Shootout: Apple Maps vs. Google Maps

“Google Maps (Android, iOS) has been widely regarded as the go-to mapping software. But after a rocky start three years ago, Apple has worked steadily to bring Apple Maps up to speed. Earlier this year at its developer conference, Apple announced that Apple Maps usage on iOS is ‘3.5 times higher than the next leading mapping app,’ and iOS 9 has brought an improved version,” Clifford Colby writes for CNET. “It seemed like a good time to give Apple Maps another go-round to see how it compares with longtime favorite Google Maps.”

“We decided to test the two apps on quintessential autumn errands: a day trip to an apple orchard and pumpkin patch; a walk across the streets of San Francisco in search of a spooky Halloween costume; and a bumpy bus ride back to work,” Colby writes. “We didn’t want to do a tightly controlled mapping experiment: our goal was to take a few everyday trips and see how each mapping app behaved.”

“Over three outings, we found Apple and Google Maps comparable,” Colby writes. “That’s not to say, however, that they are identical. We thought Apple Maps was more visually appealing, especially its 3D map view. And we very much liked how you could view a small map window when in another app. Google Maps, using color-coded roads to indicate traffic conditions, offered more real-time data when driving. By the conclusion of our trips, we thought both maps held their own…”

Much more in the full article here.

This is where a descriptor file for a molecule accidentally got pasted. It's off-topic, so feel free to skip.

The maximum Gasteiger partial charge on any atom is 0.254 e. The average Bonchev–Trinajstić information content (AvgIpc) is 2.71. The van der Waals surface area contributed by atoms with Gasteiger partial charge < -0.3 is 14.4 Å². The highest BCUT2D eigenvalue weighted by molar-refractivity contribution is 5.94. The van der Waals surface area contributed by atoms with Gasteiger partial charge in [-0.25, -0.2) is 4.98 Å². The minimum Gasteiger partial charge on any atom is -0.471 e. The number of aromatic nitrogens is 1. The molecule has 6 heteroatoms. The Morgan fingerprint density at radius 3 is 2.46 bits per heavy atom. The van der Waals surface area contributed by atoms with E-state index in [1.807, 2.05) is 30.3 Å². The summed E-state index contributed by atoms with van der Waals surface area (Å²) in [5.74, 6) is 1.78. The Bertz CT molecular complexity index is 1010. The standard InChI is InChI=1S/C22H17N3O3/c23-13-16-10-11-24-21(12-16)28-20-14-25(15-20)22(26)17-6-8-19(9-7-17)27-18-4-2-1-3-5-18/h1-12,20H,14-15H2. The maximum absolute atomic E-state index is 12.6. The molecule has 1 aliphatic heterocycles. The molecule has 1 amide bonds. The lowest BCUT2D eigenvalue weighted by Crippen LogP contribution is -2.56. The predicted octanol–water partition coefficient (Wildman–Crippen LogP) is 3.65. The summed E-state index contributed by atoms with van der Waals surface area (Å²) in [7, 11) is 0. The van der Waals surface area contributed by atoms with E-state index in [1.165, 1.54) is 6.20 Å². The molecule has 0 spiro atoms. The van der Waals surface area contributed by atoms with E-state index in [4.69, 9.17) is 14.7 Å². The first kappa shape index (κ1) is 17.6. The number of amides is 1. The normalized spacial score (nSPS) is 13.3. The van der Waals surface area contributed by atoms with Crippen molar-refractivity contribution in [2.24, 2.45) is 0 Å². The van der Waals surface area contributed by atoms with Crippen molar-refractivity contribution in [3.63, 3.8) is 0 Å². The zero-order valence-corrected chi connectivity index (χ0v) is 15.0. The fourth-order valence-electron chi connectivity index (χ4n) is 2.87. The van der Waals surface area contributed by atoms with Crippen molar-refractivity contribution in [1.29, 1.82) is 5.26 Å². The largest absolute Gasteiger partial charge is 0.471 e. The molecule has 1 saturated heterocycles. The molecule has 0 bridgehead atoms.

MacDailyNews Take: A very well-balanced review. More of these will help Apple Maps finally overcome its tainted launch.

Plus, one important thing not covered in CNET’s review is that Apple Watch’s Maps integration is unmatched:

[Thanks to MacDailyNews Reader “Rich” for the heads up.]


  1. Meanwhile: The Latest Android malware nightmare

    Malicious apps in Google Play made unauthorized downloads, sought root

    Apps with as many as a million downloads removed following their discovery.

    Google has banished 13 Android apps from its Play marketplace after security researchers found the apps made unauthorized downloads and attempted to gain root privileges that allowed them to survive factory resets. . . .

    The apps found last year were hosted in third-party marketplaces. The latest ones, by contrast, were hosted in the official Google Play store. They are part of a malware family dubbed Brain Test. While the apps were caught only making unauthorized downloads of other apps, their design made it possible for them to carry out a host of fraudulent actions that could be updated on the fly by the attacker-controlled command server they connected to.

    The best option for removing Brain Test apps is to back up any data worth keeping and then reflash the ROM supplied by the device maker. As always, people should remain cautious and alert when downloading Android apps and be aware that even when apps have been admitted to Google Play and receive a large number of positive reviews, there’s no guarantee that they can be trusted.

    Shame On Google! 😛 So much for their new ‘vetting’ policy at Google Play!

Reader Feedback

This site uses Akismet to reduce spam. Learn how your comment data is processed.